Marbled electric rays, scientifically known as Torpedo Marmorata, accompany us on many of our local dives, but this week we have come across a considerable number of them! They are thought to be the most electro-sensitive animals, even more so than sharks, and an unforgettable species to dive with.
Although commonly perceived as a tropical species, the marbled rays are found as far North as the North Sea, the Eastern Atlantic, throughout the Mediterranean and down to Southern Africa.
Each fish has two electric organs; one on either side of the head, stacked with columns made up of jelly filled electroplates that act like a battery. This facilitates a current up to 30amps to travel from the lower to upper surface of the ray, producing shocks of 70-80volts (a similar effect to submerging a mainspowered hairdryer into a bathtub).
When a ray comes in contact with prey or predators its initial shock will be the strongest, with the intensity declining as it becomes fatigued. Interestingly, below temperatures of 15degrees Celcius, the nerves innervating the electric organs stop functioning and therefore rays may go entire winters (particularly in the North) without the ability to produce a current.
Typically, like many stingray species, the marbled electric rays are sedentary during the day, concealing themselves in the sand and most active at night. They are well-adapted to waters with minimal oxygen, such as deoxygenated bottom water and small pools during falling tide. They have a very low oxygen carrying capacity and heart rate, and stop breathing all together when the partial pressure of oxygen drops to 10-15 torr. Amazingly, though, are able to comfortably survive for five hours in this state without breathing.
In addition to their primary defence mechanism, electric rays use their shocks for hunting. Two capture behaviours have been specifically identified: “jumping” and “creeping”. With prey swimming close to the rays head, it will “jump” and produce an initial shock causing tectonic contraction of the prey, breaking the vertebral column. Whereas, with stationary or slow-moving prey, the marbled electric rays will use their disc and tail movements to draw prey closer in increments. When close enough, it will suck the prey in, at times producing electric shocks throughout ingestion. Bethnic bony fishes, such as hake, sea bass, jack mackerel and goatfish compose 90% of electric rays diet (by weight) and are consumed whole.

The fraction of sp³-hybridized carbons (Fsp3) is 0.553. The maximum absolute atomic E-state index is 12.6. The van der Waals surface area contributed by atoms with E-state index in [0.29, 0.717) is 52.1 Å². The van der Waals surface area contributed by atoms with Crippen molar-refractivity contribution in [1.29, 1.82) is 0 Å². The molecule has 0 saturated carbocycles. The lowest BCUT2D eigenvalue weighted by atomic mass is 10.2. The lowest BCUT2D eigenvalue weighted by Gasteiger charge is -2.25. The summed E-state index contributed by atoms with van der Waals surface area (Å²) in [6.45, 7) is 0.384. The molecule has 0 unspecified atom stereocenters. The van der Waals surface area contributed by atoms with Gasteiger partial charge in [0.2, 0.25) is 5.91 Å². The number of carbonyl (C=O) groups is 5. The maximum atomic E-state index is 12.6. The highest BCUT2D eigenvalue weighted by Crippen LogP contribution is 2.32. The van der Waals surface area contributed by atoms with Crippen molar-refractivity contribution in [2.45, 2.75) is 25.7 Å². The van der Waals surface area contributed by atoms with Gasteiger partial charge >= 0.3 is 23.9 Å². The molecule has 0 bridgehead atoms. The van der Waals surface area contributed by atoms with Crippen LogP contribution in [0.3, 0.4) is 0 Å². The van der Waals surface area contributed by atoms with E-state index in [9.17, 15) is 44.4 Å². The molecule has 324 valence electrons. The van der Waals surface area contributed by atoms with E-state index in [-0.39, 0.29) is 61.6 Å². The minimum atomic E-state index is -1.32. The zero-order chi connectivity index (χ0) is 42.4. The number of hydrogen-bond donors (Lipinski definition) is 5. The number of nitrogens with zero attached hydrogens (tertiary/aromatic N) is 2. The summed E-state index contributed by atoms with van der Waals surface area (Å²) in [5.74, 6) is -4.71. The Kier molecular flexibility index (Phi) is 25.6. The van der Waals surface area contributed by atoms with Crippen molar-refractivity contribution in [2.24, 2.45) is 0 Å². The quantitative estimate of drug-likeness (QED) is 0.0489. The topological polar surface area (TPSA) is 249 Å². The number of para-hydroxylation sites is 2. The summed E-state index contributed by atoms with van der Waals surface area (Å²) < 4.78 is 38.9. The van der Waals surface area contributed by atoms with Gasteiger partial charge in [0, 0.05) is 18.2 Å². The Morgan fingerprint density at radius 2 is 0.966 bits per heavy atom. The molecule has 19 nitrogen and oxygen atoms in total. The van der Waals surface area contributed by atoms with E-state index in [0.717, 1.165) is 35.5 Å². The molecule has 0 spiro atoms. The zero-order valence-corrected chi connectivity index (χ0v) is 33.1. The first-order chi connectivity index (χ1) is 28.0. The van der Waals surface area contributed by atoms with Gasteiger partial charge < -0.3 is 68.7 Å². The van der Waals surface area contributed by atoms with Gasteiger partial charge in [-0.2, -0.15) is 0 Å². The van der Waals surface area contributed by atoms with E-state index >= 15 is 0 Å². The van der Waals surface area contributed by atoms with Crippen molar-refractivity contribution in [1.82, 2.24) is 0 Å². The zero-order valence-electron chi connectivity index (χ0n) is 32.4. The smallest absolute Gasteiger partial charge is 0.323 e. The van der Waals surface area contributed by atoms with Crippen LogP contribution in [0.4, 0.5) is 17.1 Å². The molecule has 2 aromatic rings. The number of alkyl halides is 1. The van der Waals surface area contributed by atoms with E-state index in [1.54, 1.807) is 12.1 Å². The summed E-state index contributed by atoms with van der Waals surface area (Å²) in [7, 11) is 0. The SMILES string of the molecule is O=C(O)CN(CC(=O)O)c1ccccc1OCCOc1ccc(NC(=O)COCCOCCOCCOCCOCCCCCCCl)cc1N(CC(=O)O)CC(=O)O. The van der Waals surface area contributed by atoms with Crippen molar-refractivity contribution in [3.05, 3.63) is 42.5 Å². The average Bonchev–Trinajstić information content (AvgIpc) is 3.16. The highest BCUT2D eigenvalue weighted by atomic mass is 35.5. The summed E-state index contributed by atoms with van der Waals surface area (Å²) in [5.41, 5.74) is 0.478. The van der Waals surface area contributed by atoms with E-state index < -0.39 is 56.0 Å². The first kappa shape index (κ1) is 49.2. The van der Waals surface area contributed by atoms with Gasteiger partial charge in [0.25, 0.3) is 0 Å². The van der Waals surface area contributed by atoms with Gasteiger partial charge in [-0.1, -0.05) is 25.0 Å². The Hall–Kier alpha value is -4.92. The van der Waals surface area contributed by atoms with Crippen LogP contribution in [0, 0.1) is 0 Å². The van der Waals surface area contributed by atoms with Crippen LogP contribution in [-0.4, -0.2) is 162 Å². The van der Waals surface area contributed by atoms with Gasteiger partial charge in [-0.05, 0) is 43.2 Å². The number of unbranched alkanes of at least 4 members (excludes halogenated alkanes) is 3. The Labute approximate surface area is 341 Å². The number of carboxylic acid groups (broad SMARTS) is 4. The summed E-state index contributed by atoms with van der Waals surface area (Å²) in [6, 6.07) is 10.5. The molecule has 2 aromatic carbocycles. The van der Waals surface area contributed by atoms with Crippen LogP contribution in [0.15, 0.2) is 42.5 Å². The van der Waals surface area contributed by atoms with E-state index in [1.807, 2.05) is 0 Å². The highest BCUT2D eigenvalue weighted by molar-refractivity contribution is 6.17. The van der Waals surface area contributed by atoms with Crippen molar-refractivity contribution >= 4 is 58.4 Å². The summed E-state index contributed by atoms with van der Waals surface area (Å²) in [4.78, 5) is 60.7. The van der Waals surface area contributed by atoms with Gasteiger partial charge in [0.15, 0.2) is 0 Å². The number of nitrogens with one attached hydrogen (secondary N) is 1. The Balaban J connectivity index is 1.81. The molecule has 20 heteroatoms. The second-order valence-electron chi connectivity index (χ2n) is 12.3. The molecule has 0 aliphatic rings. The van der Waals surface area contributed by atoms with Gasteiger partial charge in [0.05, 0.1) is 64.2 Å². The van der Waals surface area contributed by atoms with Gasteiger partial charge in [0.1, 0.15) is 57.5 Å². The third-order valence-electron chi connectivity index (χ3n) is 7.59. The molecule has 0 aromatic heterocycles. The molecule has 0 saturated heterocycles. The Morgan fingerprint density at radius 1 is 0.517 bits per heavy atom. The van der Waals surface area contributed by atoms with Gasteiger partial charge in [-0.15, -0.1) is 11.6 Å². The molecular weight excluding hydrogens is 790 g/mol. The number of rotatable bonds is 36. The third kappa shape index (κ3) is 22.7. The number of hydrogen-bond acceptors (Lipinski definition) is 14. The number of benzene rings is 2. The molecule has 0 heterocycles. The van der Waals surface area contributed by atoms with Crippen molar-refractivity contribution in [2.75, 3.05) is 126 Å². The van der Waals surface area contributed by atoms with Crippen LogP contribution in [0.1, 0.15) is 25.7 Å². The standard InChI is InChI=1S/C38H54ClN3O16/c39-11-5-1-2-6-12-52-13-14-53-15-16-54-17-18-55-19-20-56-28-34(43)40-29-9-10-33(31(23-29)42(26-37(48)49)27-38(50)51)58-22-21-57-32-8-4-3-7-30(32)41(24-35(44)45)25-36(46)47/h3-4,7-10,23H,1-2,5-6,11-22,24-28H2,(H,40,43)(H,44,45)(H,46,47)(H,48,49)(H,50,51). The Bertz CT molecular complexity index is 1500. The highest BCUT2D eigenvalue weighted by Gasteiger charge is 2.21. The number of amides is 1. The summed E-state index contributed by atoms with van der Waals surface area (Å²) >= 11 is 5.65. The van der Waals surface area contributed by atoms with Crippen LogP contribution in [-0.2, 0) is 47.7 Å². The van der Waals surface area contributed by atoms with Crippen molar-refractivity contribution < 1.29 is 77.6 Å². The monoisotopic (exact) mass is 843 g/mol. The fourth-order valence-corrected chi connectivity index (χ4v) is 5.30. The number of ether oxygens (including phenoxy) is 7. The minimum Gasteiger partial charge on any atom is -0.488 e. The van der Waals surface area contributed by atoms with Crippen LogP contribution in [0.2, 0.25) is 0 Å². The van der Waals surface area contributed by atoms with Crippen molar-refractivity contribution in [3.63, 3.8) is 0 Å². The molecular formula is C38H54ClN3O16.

Interestingly, the gestation period for Marbled Electric Rays is longer than humans, between 9-12 months and producing a litter range of 3-32. There are striking differences between males and females: males sexually maturing when 5, while females maturing only at 12-13 years. Life expectancy also varies between sexes; males typically 12 years while females up to 20. As a result of the lengthy gestation period, females are only able to mate biennially while the males can every year.
For all intents and purposes the flesh of the Marbled Electric Rays is inedible, with only a gelatinous texture to offer. Consequently, they are redundant to fishing vessels and often thrown overboard dead. Historically however, their economic value has been significantly greater. The Greeks and Romans used the electric shocks from the rays for chronic headaches and gout, while eating the flesh was recommended for epileptics. In the 1800s the oil was used as fish oil and a source of fuel for lamps and lights. The oil was also believed to have medicinal properties – claims that have since been entirely disregarded by the scientific community.
Nowadays the Electric Rays are most valuable in medical research, as model organisms, because the electric organs are rich in a particular acetylcholine receptor which plays an important role in the human nervous system.